The essentially ownerless nature of tuna has led to the last great wild-fish gold rush the world may ever see. The most noticeable result of this has been the decline of the giant Atlantic bluefin tuna. But the Atlantic bluefin is just a symptom of a metastasizing tuna disease. The United Nations’ Food and Agriculture Organization reports that 7 of the 23 commercially fished tuna stocksare overfished or depleted. An additional nine stocks are also threatened. The Pew Environment Group’s tuna campaign asserts that “the boats seeking these tuna are responsible for more hooks and nets in the water than any other fishery.”
Tuna then are both a real thing and a metaphor. Literally they are one of the last big public supplies of wild fish left in the world. Metaphorically they are the terminus of an idea: that the ocean is an endless resource where new fish can always be found. In the years to come we can treat tuna as a mile marker to zoom past on our way toward annihilating the wild ocean or as a stop sign that compels us to turn back and radically reconsider.
Only time will tell if tuna is a “mile marker” or not, but it’s never too soon to begin treating overfishing as a tragedy of the commons, which it is, and begin handling it accordingly. No doubt a mixed approach will be necessary that will contain market mechanisms and some instances of command and control. As for market mechanisms, I would prefer a system of tradable fishing quotas. In essence, there would be a permit that entitled existing fishermen to catch a certain amount of fish each year in an area and the permit would be tradable, creating a transferrable property right that would have value, much like the medallion system for taxi cabs in New York City (though that’s not a commons problem).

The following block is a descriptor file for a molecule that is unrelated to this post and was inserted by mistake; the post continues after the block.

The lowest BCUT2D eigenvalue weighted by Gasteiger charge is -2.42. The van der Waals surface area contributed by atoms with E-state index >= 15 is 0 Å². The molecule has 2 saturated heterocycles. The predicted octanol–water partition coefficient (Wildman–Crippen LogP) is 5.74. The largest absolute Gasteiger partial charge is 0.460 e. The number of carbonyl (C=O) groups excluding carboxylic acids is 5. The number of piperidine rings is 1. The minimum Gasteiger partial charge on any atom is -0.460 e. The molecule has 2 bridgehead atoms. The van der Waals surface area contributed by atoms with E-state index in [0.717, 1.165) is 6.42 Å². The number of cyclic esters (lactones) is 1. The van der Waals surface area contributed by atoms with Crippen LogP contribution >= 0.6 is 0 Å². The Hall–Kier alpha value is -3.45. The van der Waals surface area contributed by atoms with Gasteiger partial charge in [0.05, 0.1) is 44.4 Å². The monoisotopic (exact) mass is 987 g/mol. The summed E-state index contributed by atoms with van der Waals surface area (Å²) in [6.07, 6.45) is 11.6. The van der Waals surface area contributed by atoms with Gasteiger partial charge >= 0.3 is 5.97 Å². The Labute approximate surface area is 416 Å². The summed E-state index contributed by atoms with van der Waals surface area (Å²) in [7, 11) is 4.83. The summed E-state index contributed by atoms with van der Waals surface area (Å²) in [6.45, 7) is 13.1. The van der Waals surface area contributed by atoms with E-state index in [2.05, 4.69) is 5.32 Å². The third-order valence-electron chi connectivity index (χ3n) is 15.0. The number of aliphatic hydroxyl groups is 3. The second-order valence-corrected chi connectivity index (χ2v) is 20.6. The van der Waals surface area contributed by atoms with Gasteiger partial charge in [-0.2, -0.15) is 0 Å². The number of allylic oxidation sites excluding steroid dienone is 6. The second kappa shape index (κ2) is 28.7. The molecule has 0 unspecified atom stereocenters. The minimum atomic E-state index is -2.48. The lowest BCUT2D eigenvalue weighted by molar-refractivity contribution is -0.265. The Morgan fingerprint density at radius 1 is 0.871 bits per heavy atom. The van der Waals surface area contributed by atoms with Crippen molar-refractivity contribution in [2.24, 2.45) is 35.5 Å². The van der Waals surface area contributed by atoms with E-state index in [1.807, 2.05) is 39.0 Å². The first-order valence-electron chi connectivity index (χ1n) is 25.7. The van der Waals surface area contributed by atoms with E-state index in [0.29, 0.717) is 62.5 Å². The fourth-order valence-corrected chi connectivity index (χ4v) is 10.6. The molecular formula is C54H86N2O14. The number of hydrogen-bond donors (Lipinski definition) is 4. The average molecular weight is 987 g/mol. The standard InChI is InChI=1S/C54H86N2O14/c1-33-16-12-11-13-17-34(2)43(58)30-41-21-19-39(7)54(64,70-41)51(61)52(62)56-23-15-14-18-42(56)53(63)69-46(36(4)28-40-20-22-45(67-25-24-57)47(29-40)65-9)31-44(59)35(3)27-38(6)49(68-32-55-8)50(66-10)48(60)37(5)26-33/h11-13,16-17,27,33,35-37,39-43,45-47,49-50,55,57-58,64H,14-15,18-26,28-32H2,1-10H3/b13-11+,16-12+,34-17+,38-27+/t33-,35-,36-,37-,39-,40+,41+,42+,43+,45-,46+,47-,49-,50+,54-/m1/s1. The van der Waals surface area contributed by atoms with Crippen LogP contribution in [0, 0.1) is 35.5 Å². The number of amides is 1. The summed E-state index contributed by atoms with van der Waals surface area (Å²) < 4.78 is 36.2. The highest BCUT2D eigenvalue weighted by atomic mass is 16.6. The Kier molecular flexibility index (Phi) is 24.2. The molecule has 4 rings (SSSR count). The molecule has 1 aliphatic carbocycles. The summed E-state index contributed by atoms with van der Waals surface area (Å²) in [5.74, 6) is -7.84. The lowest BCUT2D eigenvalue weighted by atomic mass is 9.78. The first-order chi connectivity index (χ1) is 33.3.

A fisherman who wanted to exit fishing at some point, either for retirement or to start a new career, could sell his permit to another fisherman. The benefits to this seem obvious to me, such as creating a method for fishermen to exit or enter the profession based on how much it’s worth to them while also giving them a sort of “ownership” of the ocean. Alone though, it won’t be enough.
The article goes into some detail discussing the existing treaty arrangements and the potential solutions to the larger problem of overfishing. For once, this is an area where the UN’s involvement is essential and welcome, to me. We’re dealing with a resource that’s in international waters and no other organization has jurisdiction. Of course, treaties will be needed and command and control policies, such as a ban on fishing in large parts of the ocean, might be necessary to allow fisheries to recover.
There’s another article that’s quite interesting on genetically engineered salmon that I wanted to address, but this post is quite long already. I’ll leave you with a comment from the article’s comment section (#236) that’s nothing more than a leftist laundry list of Luddite laments:
Scientists are killing us with their good intentions. Chernobyl, Deep water drilling, Bhopal, Roundup Ready soybeans, genetically modified fast growing chickens, cows and now fish. This planet is going to hell in a handbasket. The problem is overpopulation, greed and ignorance compounded by “scientific breakthroughs” that allow overpopulation, greed and ignorance to continue uninterupted.
Now most of these aren’t even necessarily bad, but that’s a discussion for another time. Between the far left’s anti-science positions as described above and the far right’s creationism and such, it’s a wonder there was ever a Renaissance or Enlightenment.